Basilica Soundscape 2015 Preview: What to Look Forward to at Upstate New York’s Premiere Music Festival

Photo by Matt Charland.
Photo by Matt Charland.

This weekend, a disproportionate number of hip Brooklynites fleeing the last, gross days of city summer will land in Hudson, NY, a handsome riverfront hamlet with a regular population under 7,000. Since 2011, Basilica Soundscape, a boutique music and arts festival, has been the strong magnet pulling them two hours north. Held in a converted 19th century glue factory turned local culture hub, Soundscape has drawn wild acclaim for its dramatic setting and carefully cultivated lineups. This year’s bill is another dark, adventurous mix of rising stars and unknown pleasures. The punishingly loud electronics of The Haxan Cloak and the elegantly wounded glam-pop of Perfume Genius headline a uniformly exciting lineup of musicians, authors, and visual artists scheduled to appear.

We talked to Basilica’s rock star owner Melissa auf der Maur, along with the festival’s booking team, performing musicians, and participating artists, to give you everything you need to know about the anti-festival that’s become the favorite grown-up summer camp of New York City’s creative community.

 

Photo by Samantha Marble.
Photo by Samantha Marble.

QUEEN BSS: Talking to Melissa Auf der Maur
As a key member of Hole and Smashing Pumpkins in the 1990s, through her own solo albums in the early 2000s, Melissa Auf der Maur was alt-rock royalty. Her post-music career is less high-profile, but just as formidable. She bought the refurbished factory in 2009 with her husband, independent filmmaker Tony Stone. Together, they run the Basilica center’s year-round schedule, bringing experimental film screenings, food festivals, and drone marathons to the small, but vibrant local arts community. Basilica Soundscape is the grandest use of its intimidating yet intimate structure, and the thing driving glowing New Yorker notices to their efforts.

She filled us in on her adopted home, and its signature event.

How would you describe the day-to-day arts scene in Hudson?
Tony and I moved up there in about 2008, and put it this way, when we got there all of our friends were over the age of 50—these really cool white-haired eccentrics who had all left New York City in the first wave of loft buyouts in the 90s. We started to tap into Bard College students who might want to work our film screenings, and then there was this new wave of basically super eclectic liberal arts students that started infiltrating. Those two demographics sort of explain the day to day, other than the fact that it’s kind of on steroids now.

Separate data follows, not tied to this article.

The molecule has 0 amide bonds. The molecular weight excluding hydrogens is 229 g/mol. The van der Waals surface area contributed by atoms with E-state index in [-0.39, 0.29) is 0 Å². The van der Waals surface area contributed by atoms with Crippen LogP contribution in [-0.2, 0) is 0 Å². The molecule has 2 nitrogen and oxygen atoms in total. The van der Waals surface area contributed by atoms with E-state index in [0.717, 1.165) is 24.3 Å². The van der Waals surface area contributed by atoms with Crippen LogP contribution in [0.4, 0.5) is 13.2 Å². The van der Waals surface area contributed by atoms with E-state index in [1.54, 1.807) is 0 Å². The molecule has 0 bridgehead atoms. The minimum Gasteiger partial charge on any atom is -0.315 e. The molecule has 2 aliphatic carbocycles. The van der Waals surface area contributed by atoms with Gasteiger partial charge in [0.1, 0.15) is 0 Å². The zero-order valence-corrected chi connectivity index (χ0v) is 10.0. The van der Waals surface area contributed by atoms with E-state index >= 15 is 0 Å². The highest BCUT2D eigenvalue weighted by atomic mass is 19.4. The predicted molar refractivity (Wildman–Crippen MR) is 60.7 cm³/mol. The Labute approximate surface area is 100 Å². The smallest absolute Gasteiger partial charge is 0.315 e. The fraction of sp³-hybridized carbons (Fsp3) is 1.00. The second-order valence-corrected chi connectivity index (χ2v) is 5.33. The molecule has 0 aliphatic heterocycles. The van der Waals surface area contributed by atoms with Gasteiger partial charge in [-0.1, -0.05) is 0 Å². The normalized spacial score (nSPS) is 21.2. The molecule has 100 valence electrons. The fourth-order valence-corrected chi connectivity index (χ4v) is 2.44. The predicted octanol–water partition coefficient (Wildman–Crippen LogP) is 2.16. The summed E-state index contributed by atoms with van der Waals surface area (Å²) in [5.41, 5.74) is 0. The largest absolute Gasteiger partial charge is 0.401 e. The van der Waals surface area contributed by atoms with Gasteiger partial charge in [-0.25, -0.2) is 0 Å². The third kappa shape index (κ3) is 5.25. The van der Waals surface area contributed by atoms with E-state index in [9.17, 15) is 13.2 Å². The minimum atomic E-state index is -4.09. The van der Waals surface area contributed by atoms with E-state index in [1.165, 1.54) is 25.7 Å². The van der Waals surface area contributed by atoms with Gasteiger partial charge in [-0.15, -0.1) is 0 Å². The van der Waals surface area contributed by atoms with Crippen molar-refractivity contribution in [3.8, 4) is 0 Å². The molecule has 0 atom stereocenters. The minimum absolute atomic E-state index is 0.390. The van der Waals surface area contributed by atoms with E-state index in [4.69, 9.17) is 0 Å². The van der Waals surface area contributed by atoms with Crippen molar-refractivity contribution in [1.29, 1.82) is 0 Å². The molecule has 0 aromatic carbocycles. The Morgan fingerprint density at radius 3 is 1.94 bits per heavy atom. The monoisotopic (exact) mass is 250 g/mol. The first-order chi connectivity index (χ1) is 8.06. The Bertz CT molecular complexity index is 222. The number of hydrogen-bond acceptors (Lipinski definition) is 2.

Do you guys see Basilica Soundscape as a driving force, attracting creatives from the city to upstate?
Well, it’s hard to say, because it’s all happening in tandem. But the mission behind BSS is hoping that people in the city, which, the majority of our audience are people from the city coming to immerse themselves in a big upstate weekend. We create that to invite people to imagine what experiencing music and art is outside of cities. It’s not only because we’re out of the city, but we’re also away from the big corporate structures which make up everything nowadays.

Do you remember the first moment you realized the full possibilities of the right performance in that space?
Yeah, I’ll tell you exactly what it was. It was Basilica Soundscape 2013. It, still to this day, is one of my favorite moments of music and performance ever in my 20 years of commitment to traveling the world and seeing music wherever I can. It was the Friday night collaboration between Matthew Barney and Sir Jonathan Bepler, a four way conduction of Julianna Barwick versus Pig Detroyer, Evian Christ versus Pharmakon. It was in-fucking-credible.

It was the first moment I was pulled out of being the production manager / the mailroom / fucking every tiny detail of every thing that happens in that space. I was pulled out of my administration production role, and I saw all that was happening in its grand, experimentalism. Honestly it’s a struggle having an independent alternative music venue in the middle of nowhere. [laughs] It’s not easy.

It’s that moment that I can reconnect with that provides the inspiration for Tony and I to keep pushing uphill. I don’t that was experienced ever before…by anybody.

Or again?
Exactly! And we didn’t even document it because we were too busy moving lights and shit. It’s never going to be experienced again, and it was one of the finest memories of that space.

Is that something you won’t let that happen again?
No, it happens all the time. [laughs] All these amazing things happen and it’s like… fuck… I was too busy checking that the door girl had change. Now I’m starting to think that it should be our default motto—“You only experience it here, and it’s not going to live on YouTube. Sorry. You have to take the train to see it, or else you’re not going to see it.” If you’re really in the moment, you don’t have to or want to be thinking about the future version of that moment.

Many big festival lineups are dominated by defunct bands reuniting, but that hasn’t been the case with Basilica. Is there a stated goal of focusing on bands that are currently active?
Yeah, we have definitely not been interested in the reunion shows. Even bands that I love, it doesn’t fit in the vision of what we’re trying to so with Soundscape. But I have no objection to reunions and I like the cycle of life and rebirth and death, and I think that’s a healthy thing and I think that’s beautiful.

I’m sure there’s been a ton of festival offers for reuniting certain Hole lineups, over the years?
There have been many conversations and attempts and ultimately decisions not to do Hole reunions. For bands that have really complicated histories, I think it’s really important to protect the integrity. You have to do it with all of the guts and purity that the original good parts of Hole had. Because a lot of these talks have happened since I’ve been directing Basilica, I’ve probably had a much more critical eye on it.